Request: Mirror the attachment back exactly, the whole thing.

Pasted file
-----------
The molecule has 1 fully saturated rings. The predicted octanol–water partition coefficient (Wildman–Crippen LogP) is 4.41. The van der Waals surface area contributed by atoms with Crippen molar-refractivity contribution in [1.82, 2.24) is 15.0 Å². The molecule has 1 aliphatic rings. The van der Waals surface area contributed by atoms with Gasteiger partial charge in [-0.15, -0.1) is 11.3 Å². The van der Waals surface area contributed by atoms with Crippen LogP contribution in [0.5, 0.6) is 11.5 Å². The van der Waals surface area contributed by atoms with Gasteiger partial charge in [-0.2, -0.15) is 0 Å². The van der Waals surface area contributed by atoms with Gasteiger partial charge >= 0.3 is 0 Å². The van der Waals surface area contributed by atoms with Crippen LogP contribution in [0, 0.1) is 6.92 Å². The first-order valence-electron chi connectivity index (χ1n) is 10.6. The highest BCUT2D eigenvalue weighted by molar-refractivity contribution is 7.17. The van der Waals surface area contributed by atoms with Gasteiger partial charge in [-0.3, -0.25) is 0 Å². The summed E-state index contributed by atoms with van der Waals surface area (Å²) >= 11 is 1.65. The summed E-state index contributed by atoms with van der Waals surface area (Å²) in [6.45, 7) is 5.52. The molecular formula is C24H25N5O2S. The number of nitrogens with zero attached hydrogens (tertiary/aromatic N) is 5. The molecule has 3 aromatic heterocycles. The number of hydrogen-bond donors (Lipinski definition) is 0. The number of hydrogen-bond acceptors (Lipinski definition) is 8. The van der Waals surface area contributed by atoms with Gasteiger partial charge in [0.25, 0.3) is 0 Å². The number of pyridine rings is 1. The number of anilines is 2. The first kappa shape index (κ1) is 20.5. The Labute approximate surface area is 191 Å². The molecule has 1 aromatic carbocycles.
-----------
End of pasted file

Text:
The molecule has 1 fully saturated rings. The predicted octanol–water partition coefficient (Wildman–Crippen LogP) is 4.41. The van der Waals surface area contributed by atoms with Crippen molar-refractivity contribution in [1.82, 2.24) is 15.0 Å². The molecule has 1 aliphatic rings. The van der Waals surface area contributed by atoms with Gasteiger partial charge in [-0.15, -0.1) is 11.3 Å². The van der Waals surface area contributed by atoms with Crippen LogP contribution in [0.5, 0.6) is 11.5 Å². The van der Waals surface area contributed by atoms with Gasteiger partial charge in [-0.2, -0.15) is 0 Å². The van der Waals surface area contributed by atoms with Gasteiger partial charge >= 0.3 is 0 Å². The van der Waals surface area contributed by atoms with Crippen LogP contribution in [0, 0.1) is 6.92 Å². The first-order valence-electron chi connectivity index (χ1n) is 10.6. The highest BCUT2D eigenvalue weighted by molar-refractivity contribution is 7.17. The van der Waals surface area contributed by atoms with Gasteiger partial charge in [-0.3, -0.25) is 0 Å². The summed E-state index contributed by atoms with van der Waals surface area (Å²) >= 11 is 1.65. The summed E-state index contributed by atoms with van der Waals surface area (Å²) in [6.45, 7) is 5.52. The molecular formula is C24H25N5O2S. The number of nitrogens with zero attached hydrogens (tertiary/aromatic N) is 5. The molecule has 3 aromatic heterocycles. The number of hydrogen-bond donors (Lipinski definition) is 0. The number of hydrogen-bond acceptors (Lipinski definition) is 8. The van der Waals surface area contributed by atoms with Gasteiger partial charge in [0.25, 0.3) is 0 Å². The number of pyridine rings is 1. The number of anilines is 2. The first kappa shape index (κ1) is 20.5. The Labute approximate surface area is 191 Å². The molecule has 1 aromatic carbocycles.